While the term mushroom refers to a variety of macrofungal growths that may or may not be edible, in a culinary sense, mushrooms are the edible growth bodies of mushrooms that are safe to eat and generally available throughout the world.
Mushrooms may come in a variety of colors and shapes, wherein they are consumed for their flavor and significant nutritional value.
However, owing to the fact that they can become quite expensive depending on the particular species as well as the fact that they may not grow well in all types of climates, many home chefs find themselves searching for an alternative to these fungal bodies.
There are many viable alternatives, and as such are easily classified depending on the particular characteristic of mushrooms that said individual wishes to replace, such as their nutritional value or flavor.
What do Mushrooms Bring to a Dish?
Mushrooms present a variety of beneficial characteristics to any dish they are added to, and as such have become quite a popular ingredient in a variety of different cuisines.
While the particular flavor, texture, appearance and nutritional value of edible mushrooms depends on the species being cooked, certain characteristics are shared between most types of edible mushrooms, and because of this they may be substituted depending on these particular characteristics.
However, the vast majority of mushrooms are described as having an ‘umami’ or ‘savory’ taste, with notes of earthiness that closely resemble that of low fat percentage meat.
Texturally, mushrooms can be toughened to the consistency of steak or stewed until they are practically jelly-like, with the particular textural consistency depending on the method of cooking they undergo.
In the case of nutrition, the commonly consumed white mushroom is said to be quite high in certain types of vitamin B, minerals such as phosphorus and selenium as well as the all important macronutrient of protein.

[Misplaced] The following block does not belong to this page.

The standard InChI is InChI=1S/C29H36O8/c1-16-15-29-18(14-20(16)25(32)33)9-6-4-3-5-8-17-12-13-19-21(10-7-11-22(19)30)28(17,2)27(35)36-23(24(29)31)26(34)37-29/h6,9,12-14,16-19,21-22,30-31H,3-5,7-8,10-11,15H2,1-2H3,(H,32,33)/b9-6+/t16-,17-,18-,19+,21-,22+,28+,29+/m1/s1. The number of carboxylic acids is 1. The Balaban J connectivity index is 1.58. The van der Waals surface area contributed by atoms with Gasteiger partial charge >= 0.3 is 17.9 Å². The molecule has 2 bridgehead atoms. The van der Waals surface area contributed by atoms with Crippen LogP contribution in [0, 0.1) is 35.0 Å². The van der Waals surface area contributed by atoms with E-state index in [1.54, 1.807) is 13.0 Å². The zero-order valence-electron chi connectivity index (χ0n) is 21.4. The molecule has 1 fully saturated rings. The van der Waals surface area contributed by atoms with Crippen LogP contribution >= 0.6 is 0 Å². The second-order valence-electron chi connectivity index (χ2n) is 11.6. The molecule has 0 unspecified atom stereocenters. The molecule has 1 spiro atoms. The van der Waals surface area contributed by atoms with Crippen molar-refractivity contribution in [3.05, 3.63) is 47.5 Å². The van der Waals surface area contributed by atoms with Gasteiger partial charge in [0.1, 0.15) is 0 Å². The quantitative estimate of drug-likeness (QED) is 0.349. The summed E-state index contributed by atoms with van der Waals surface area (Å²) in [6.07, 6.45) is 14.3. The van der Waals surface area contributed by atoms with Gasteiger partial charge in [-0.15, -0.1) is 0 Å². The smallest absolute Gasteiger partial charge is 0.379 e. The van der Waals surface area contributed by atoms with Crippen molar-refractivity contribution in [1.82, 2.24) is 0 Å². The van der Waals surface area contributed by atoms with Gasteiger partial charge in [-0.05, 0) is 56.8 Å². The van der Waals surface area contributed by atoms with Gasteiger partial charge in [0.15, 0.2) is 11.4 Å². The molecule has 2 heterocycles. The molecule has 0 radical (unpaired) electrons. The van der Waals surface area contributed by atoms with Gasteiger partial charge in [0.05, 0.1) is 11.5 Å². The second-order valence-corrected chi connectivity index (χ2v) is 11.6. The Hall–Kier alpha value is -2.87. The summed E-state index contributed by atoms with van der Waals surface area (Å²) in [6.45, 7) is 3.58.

Fortunately, this particular nutritional profile is easily replaced by a variety of other organic foods, and as such is the easiest characteristic of mushrooms to substitute in a meal.
Can Mushrooms be Substituted for Meat?
Ordinarily, mushrooms act as a meat alternative for vegans or individuals wishing to control their cholesterol intake. However, it is also possible to do the opposite and to instead replace the mushrooms with meat.
The exact applications of this depend on the method of cooking and the sort of dish the mushrooms are being replaced in.
Things like mushroom steaks, pasta with mushroom toppings or even pizza ingredients are all completely replaceable with certain types of meat, depending on whether it is the savory flavor of the mushrooms or its texture that you wish to substitute for.
Textural Substitutes for Mushrooms
Fittingly, most vegetable based textural substitutes to mushrooms also share the same umami flavors that are characteristic of the macrofungal body. However, it is unlikely that they will possess the exact same taste as mushrooms, and as such may alter the flavor composition of a dish somewhat.
A mainstay of vegan and vegetarian cuisine, tofu is a form of compressed soy with notably high volumes of protein and significantly lower calories than most other types of food with similar volume and texture.
Tofu, practically being physically compressed jelly, can replicate the texture of many sorts of food products, becoming tougher or softer depending on the compression it undergoes.
In the case of mushrooms, tofu’s ordinary firmness when purchased from a grocer or market is more than similar enough to replicate the slightly delicate texture of mushroom. In the event that you are planning to boil or otherwise cook the tofu in such a way that it may lose some of its firmness, extra-firm tofu may always be purchased to mitigate this loss.
Also a processed soy product, tempeh is a native Indonesian protein source primarily produced by fermenting soybeans using a fungal culture otherwise referred to as a tempeh starter.
Tempeh differs from tofu in its flavor, which is more akin to that of certain types of mushrooms than tofu is, and as such tempeh makes both an excellent flavor and texture substitute for mushrooms.
Texturally, tempeh is considered to be quite firm, especially if produced in the traditional manner wherein it is subsequently served tightly wrapped in a banana leaf after being prepared.
However, tempeh may possess an uneven texture, as, unlike tofu, tempeh retains the entirety of the soybean, essentially creating a brick of beans tightly congealed in a tofu-like protein mixture.
The eggplant, otherwise known as an aubergine, is not a vegetable one would ordinarily consider when choosing to substitute mushrooms in terms of textural similarity.
However, the eggplant in fact possesses much the same textural consistency and characteristics as mushrooms do, with a somewhat firm flesh and nearly unnoticeable skin.